My reservations regarding the translation (not perfect) and the tooltips and tutorial (inadequate) are almost too minor to mention, and there are doubtless many who will disagree with me when I say that the artwork isn’t wholly successful. The noticeably different styles employed for landscapes/backgrounds, cutscene figures, and group members, clash rather than complement each other, in my opinion. I found some of the backdrops disappointingly crude (above is one of the worst) and the unapologetically modern portrayal of the resistance fighters a poor fit for the game’s period setting and gritty themes.
The fact that TTDOT’s soundtrack is so superb only emphasises the visual shortcomings. Evocative popular songs of the period, haunting bespoke compositions, and moody ambient sounds frequently enhance the narrative in a way the graphics do not.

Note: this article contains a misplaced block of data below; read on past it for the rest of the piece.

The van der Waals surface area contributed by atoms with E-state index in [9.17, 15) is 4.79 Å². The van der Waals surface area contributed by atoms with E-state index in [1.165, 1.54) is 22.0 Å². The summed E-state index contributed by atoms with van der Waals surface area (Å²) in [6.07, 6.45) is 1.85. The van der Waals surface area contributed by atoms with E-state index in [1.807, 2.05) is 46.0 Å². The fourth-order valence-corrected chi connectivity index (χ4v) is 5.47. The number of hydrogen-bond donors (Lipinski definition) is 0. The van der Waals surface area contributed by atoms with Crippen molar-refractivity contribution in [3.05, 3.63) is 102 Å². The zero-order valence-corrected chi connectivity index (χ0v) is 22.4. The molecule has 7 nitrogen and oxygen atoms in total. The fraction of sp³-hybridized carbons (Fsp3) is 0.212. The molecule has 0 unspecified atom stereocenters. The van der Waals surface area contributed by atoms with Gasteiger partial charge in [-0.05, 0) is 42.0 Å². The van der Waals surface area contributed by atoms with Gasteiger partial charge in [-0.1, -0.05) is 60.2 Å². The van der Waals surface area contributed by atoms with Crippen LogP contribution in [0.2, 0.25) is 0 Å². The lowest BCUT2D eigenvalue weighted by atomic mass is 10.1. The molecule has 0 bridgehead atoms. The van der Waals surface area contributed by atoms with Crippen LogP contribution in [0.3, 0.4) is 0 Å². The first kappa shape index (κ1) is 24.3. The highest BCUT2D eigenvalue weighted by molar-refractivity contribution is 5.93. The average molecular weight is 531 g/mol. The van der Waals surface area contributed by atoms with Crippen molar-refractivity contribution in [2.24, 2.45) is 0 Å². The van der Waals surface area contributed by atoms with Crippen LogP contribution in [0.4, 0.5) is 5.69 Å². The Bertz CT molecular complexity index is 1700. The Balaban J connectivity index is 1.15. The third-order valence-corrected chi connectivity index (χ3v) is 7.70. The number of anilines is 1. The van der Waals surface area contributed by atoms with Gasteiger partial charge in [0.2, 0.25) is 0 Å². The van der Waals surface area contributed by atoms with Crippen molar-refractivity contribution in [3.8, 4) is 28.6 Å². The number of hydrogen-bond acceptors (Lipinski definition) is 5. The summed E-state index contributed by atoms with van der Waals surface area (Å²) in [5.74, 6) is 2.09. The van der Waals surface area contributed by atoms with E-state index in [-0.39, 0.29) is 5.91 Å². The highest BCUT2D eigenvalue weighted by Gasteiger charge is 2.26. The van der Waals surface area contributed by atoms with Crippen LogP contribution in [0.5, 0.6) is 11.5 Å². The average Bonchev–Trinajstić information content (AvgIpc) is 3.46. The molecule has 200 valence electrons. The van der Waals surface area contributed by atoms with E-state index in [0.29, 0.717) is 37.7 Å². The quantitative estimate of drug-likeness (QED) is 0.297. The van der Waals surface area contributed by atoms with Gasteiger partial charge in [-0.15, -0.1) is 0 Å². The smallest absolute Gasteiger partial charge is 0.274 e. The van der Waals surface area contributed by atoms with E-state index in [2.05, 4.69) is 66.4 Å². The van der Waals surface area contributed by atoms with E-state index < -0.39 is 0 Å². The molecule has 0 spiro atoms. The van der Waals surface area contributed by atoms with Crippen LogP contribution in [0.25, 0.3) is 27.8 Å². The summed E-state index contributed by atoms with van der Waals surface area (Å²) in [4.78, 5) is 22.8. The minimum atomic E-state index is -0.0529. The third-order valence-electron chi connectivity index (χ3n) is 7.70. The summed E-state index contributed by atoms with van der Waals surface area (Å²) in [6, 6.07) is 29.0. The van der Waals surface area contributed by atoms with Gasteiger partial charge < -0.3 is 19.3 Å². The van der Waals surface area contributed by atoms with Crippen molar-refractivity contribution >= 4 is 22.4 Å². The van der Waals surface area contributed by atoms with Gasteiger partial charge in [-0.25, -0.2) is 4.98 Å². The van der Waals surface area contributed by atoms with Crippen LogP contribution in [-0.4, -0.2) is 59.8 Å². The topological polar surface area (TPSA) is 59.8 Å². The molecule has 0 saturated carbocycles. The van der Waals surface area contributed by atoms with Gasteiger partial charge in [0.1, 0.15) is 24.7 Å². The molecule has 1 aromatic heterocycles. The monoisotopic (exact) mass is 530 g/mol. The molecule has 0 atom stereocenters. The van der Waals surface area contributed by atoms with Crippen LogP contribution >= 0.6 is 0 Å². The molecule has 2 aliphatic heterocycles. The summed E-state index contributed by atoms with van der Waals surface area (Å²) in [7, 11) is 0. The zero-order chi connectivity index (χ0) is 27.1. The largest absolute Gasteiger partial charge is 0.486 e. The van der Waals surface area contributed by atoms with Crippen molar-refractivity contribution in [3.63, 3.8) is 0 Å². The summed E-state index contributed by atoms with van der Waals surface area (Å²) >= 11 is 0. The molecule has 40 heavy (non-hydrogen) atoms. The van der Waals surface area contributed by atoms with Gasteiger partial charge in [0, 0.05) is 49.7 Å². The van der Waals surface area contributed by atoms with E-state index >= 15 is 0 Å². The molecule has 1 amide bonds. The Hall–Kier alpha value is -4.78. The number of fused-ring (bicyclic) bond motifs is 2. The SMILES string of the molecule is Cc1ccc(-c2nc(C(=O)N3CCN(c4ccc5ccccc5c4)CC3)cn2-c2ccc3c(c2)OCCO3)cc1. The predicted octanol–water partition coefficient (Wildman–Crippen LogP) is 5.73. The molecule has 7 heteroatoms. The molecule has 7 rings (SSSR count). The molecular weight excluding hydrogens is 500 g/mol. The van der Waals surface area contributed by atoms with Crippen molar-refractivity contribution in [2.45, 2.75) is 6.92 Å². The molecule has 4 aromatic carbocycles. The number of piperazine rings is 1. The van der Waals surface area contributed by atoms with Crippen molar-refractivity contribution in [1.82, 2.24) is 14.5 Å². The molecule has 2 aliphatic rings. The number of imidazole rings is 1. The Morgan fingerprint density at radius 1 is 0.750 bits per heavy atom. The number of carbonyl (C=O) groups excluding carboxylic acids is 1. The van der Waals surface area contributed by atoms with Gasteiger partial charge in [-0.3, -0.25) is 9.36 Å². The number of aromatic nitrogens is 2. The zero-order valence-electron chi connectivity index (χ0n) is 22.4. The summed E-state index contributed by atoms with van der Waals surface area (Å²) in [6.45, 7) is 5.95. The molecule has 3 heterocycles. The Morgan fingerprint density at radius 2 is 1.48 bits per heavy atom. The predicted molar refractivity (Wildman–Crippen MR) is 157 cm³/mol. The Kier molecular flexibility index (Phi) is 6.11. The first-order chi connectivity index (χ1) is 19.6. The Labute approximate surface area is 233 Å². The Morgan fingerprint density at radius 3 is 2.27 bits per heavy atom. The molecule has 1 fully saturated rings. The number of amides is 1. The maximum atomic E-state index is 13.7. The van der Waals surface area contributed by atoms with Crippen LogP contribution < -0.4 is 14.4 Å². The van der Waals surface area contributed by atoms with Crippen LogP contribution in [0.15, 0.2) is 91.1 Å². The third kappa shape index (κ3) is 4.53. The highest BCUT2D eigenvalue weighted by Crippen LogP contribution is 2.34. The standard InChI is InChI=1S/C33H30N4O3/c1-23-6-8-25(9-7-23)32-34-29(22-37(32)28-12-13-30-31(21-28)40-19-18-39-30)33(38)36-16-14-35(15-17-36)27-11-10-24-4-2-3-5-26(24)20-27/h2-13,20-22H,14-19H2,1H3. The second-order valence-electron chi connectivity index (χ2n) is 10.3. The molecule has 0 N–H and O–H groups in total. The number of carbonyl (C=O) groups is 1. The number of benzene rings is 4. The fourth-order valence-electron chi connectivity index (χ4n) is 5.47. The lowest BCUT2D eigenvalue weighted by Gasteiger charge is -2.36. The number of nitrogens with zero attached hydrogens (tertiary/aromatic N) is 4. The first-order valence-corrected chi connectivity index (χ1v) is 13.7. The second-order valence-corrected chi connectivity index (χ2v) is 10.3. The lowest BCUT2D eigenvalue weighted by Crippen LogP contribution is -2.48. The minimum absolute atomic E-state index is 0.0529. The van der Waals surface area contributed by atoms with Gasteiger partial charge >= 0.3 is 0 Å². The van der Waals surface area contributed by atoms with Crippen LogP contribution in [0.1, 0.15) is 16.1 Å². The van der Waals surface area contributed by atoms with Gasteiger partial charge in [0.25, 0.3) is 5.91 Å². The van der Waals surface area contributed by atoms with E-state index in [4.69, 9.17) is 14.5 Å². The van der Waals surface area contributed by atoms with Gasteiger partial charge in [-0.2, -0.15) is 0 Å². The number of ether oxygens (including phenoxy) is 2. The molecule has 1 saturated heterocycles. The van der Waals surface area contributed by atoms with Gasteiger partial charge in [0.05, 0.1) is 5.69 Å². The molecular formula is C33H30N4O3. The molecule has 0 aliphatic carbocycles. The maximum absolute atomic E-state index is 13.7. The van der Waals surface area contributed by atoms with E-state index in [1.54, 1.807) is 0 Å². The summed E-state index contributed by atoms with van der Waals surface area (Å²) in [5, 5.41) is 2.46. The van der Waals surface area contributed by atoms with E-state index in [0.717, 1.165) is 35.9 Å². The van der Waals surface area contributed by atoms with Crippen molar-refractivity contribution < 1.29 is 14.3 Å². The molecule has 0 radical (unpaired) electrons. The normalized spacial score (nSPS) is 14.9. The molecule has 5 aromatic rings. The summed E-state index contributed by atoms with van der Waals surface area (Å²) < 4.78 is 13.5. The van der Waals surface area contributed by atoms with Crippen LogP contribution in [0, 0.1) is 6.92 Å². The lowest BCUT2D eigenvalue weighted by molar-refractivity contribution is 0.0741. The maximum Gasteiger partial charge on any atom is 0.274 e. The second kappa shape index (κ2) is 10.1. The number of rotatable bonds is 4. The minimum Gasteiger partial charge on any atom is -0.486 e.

I estimate I’ll be parting company with Käthe & Co. in roughly two hours’ time. That thoroughly absorbing eleven-hour playthrough probably won’t be my last, as I can’t shake the feeling that I’ve failed Germany/Humanity by being too risk-averse and unimaginative in my resistance activities. We’ve daubed a few slogans on walls, scattered a few squares with Hitler cartoons, and saved the lives of some desperate people, since we formed in 1933, but many grander goals – stealing and using weapons, bomb making, assisting foreign security services… – have somehow eluded us. Did we do enough? I suspect consummate history illuminator Through the Darkest of Times is too intelligent a game to close with a crude performance judgement. Your conscience is the true defeat/victory screen in this one.